4. Income from House Property

A peculiar aspect under the Indian tax regulations is the concept of deemed rental income. Under the Act, if a person owns more than two house properties which are self-occupied, the additional properties will be deemed to be let out and the notional income needs to be offered for tax. While the provision for this deeming fiction would have been brought in to bring additional real estate wealth into the taxable ambit, in today’s world when returns from real estate are not very rewarding, it might be time to relook at this notional means of taxing wealth. Further, where an individual is living in his own house and rent out the same for part of the year, then under the current tax provisions, he/ she ends up paying tax for the full year i.e., on the actual rent received plus notional rent for the period for which individual occupied the house during the year. While in the similar situation, where the individual did not occupy the house and was lying vacant and rented it out for part of the year, then is it taxed only for the actual rent received during the year.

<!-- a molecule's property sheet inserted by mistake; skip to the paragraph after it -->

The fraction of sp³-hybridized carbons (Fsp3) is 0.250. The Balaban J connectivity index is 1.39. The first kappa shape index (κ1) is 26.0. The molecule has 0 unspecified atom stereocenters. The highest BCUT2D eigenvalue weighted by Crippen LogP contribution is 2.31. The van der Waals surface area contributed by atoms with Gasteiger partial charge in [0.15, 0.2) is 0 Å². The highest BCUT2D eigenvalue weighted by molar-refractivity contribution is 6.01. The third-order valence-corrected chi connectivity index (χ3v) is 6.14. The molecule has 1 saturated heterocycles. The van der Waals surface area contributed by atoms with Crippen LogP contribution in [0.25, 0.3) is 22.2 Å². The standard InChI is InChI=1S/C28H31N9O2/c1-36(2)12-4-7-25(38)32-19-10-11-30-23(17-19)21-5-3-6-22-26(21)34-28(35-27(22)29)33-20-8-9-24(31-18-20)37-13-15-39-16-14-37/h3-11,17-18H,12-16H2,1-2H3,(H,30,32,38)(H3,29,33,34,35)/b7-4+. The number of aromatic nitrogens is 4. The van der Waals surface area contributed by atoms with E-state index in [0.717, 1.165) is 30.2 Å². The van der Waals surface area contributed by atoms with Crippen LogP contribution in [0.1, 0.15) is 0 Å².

This is a hardship especially in today’s scenario where the mobility of individuals for employment outside India has gone up. Hence, only the part of the year where property was let out should be subject to tax. This will also help simplify the taxation of house property in general. Deduction for interest paid on housing loan, deductibility of pre-construction interest, carry forward of loss from house property – in general, these provisions need to be simplified.

5. Claiming treaty benefits in India